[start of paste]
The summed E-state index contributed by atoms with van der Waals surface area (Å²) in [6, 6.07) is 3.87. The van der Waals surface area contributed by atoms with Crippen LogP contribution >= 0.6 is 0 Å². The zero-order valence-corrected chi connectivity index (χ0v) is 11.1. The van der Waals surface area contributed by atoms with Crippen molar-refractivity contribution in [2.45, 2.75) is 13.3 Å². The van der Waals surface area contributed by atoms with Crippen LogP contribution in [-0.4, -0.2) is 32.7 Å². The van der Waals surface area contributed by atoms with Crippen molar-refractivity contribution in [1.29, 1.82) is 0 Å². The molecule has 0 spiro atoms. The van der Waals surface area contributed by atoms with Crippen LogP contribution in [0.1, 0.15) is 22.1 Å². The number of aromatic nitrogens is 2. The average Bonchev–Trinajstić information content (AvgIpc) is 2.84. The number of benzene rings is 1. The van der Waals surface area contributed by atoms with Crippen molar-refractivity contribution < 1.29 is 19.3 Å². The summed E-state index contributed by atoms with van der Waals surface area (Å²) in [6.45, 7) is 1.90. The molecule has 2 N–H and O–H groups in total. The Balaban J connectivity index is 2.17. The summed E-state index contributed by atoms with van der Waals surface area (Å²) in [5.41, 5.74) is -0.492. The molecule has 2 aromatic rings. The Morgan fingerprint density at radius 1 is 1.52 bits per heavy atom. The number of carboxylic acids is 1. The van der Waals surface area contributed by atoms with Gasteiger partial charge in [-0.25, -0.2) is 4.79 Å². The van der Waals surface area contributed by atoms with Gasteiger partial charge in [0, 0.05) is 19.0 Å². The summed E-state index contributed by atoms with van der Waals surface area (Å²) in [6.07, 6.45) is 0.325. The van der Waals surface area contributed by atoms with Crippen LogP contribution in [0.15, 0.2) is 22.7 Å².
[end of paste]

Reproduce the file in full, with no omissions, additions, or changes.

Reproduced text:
The summed E-state index contributed by atoms with van der Waals surface area (Å²) in [6, 6.07) is 3.87. The van der Waals surface area contributed by atoms with Crippen LogP contribution >= 0.6 is 0 Å². The zero-order valence-corrected chi connectivity index (χ0v) is 11.1. The van der Waals surface area contributed by atoms with Crippen molar-refractivity contribution in [2.45, 2.75) is 13.3 Å². The van der Waals surface area contributed by atoms with Crippen LogP contribution in [-0.4, -0.2) is 32.7 Å². The van der Waals surface area contributed by atoms with Crippen molar-refractivity contribution in [1.29, 1.82) is 0 Å². The molecule has 0 spiro atoms. The van der Waals surface area contributed by atoms with Crippen LogP contribution in [0.1, 0.15) is 22.1 Å². The number of aromatic nitrogens is 2. The average Bonchev–Trinajstić information content (AvgIpc) is 2.84. The number of benzene rings is 1. The van der Waals surface area contributed by atoms with Crippen molar-refractivity contribution < 1.29 is 19.3 Å². The summed E-state index contributed by atoms with van der Waals surface area (Å²) in [6.45, 7) is 1.90. The molecule has 2 N–H and O–H groups in total. The Balaban J connectivity index is 2.17. The summed E-state index contributed by atoms with van der Waals surface area (Å²) in [5.41, 5.74) is -0.492. The molecule has 2 aromatic rings. The Morgan fingerprint density at radius 1 is 1.52 bits per heavy atom. The number of carboxylic acids is 1. The van der Waals surface area contributed by atoms with Gasteiger partial charge in [-0.25, -0.2) is 4.79 Å². The van der Waals surface area contributed by atoms with Gasteiger partial charge in [0, 0.05) is 19.0 Å². The summed E-state index contributed by atoms with van der Waals surface area (Å²) in [6.07, 6.45) is 0.325. The van der Waals surface area contributed by atoms with Crippen LogP contribution in [0.15, 0.2) is 22.7 Å².